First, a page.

Investigations on the nutrient and antinutrient content of typical plants used as fish feed in small scale aquaculture in the mountainous regions of Northern Vietnam

Tác giả:

E. Dongmeza et al, 2008

Ngày đăng: 25-12-2013
Đóng góp bởi: Ks Trần Quang Hưng
Investigations on the nutrient and antinutrient content of typical plants used as fish feed in small scale aquaculture in the mountainous regions of Northern Vietnam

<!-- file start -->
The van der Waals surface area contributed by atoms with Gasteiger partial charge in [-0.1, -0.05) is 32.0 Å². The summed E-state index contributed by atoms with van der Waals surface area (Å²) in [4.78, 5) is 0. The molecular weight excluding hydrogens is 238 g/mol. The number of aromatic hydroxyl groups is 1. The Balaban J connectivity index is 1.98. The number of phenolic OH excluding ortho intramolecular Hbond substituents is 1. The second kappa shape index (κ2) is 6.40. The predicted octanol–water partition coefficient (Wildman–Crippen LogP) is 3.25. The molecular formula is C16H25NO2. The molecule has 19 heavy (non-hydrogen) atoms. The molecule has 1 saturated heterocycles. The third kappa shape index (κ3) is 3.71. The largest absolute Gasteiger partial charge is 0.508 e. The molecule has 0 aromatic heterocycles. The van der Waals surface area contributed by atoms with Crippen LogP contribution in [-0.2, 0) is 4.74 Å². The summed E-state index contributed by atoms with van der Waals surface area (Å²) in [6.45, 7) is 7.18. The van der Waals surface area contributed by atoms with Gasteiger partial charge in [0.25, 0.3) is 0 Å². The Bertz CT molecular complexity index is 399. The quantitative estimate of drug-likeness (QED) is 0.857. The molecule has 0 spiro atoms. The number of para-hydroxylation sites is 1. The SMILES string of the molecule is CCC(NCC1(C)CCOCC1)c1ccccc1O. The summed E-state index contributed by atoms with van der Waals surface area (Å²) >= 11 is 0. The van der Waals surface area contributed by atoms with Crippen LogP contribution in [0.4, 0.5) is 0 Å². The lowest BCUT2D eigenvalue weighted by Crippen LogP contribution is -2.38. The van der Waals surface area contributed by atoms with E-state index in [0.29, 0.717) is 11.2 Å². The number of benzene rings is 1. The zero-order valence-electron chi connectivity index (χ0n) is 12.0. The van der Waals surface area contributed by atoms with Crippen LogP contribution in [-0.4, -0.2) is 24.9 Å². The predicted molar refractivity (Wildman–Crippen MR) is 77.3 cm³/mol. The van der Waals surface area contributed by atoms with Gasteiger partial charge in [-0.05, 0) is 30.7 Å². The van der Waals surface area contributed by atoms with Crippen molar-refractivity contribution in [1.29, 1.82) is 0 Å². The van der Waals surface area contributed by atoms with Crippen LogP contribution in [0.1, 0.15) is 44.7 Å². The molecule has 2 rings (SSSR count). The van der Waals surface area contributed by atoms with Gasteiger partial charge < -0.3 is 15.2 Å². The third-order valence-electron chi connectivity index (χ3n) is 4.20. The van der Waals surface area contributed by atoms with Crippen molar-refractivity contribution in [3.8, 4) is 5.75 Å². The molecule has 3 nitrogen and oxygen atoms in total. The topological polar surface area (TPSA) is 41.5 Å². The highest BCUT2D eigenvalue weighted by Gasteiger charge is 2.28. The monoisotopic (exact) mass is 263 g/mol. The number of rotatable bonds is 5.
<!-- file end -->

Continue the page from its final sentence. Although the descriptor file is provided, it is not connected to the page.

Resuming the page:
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The aquaculture system of the Black Thai farmers in the upland of Northern Vietnam mostly depends on green leaves which they use as major feed input to the ponds. A study was conducted to assess the quality of two groups of plant residues used as fish feed (principally for grass carp) in Northern Vietnam. The first group was constituted of residues commonly fed to fish, such as cassava (Manihot esculenta), banana (Musa nana), and bamboo (Bambusa vulgaris) leaves, and the second group included residues occasionally fed to fish by farmers, such as barnyard grass (Echinochloa erusgalli), mixed weeds from paddy fields, Elephant grass (Pennisetum purpureum), mulberry (Morus), maize (Zea mays), sweet potato (Ipomoea batatas), peanut (Arachis hypogaea); cassava tubercles and crop residues such as rice bran, cassava peels. In the first group of plant material analysed any possible temporal changes in their nutrient, energy and antinutrient contents during the course of the year were evaluated, whereas in the second group the nutrient, energy and antinutrient content were etermined, without any evaluation of their temporal changes. No significant temporal changes were observed in the proximate composition, energy and antinutrient contents of banana leaves during the course of the year. Significant (P<0.05) temporal changes were observed in the proximate composition of cassava and bamboo leaves as well as in the content of some antinutrient of cassava leaves. Results of proximate analysis indicated the high potential of some of these plant materials such as cassava and mulberry leaves as fish feed because of their higher protein and energy content. However, the protein and energy content of these leaves were generally very low when compared to that of the common standard fish feed. Thus, these plant feedstuffs alone may not be sufficient to cover the requirements for rapid growth in cultured grass carp. The data presented here could be used for formulating cost-effective and balanced animal feeds for the use of small-scale farmers in rural areas in Northern Vietnam.

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